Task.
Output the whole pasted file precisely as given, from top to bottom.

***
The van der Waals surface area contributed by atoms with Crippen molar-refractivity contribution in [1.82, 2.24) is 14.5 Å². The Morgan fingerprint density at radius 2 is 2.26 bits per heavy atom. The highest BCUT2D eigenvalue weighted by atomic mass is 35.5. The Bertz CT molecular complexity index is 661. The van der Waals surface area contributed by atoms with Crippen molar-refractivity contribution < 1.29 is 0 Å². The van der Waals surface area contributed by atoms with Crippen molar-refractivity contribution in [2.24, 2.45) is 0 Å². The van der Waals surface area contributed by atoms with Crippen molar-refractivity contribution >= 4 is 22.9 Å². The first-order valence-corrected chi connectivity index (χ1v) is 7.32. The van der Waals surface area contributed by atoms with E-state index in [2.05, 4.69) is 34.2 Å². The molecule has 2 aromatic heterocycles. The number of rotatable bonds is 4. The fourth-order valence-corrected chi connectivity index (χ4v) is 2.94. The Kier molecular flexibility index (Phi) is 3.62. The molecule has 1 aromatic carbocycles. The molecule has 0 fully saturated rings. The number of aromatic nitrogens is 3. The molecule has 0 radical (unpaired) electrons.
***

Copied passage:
The van der Waals surface area contributed by atoms with Crippen molar-refractivity contribution in [1.82, 2.24) is 14.5 Å². The Morgan fingerprint density at radius 2 is 2.26 bits per heavy atom. The highest BCUT2D eigenvalue weighted by atomic mass is 35.5. The Bertz CT molecular complexity index is 661. The van der Waals surface area contributed by atoms with Crippen molar-refractivity contribution < 1.29 is 0 Å². The van der Waals surface area contributed by atoms with Crippen molar-refractivity contribution in [2.24, 2.45) is 0 Å². The van der Waals surface area contributed by atoms with Crippen molar-refractivity contribution >= 4 is 22.9 Å². The first-order valence-corrected chi connectivity index (χ1v) is 7.32. The van der Waals surface area contributed by atoms with E-state index in [2.05, 4.69) is 34.2 Å². The molecule has 2 aromatic heterocycles. The number of rotatable bonds is 4. The fourth-order valence-corrected chi connectivity index (χ4v) is 2.94. The Kier molecular flexibility index (Phi) is 3.62. The molecule has 1 aromatic carbocycles. The molecule has 0 fully saturated rings. The number of aromatic nitrogens is 3. The molecule has 0 radical (unpaired) electrons.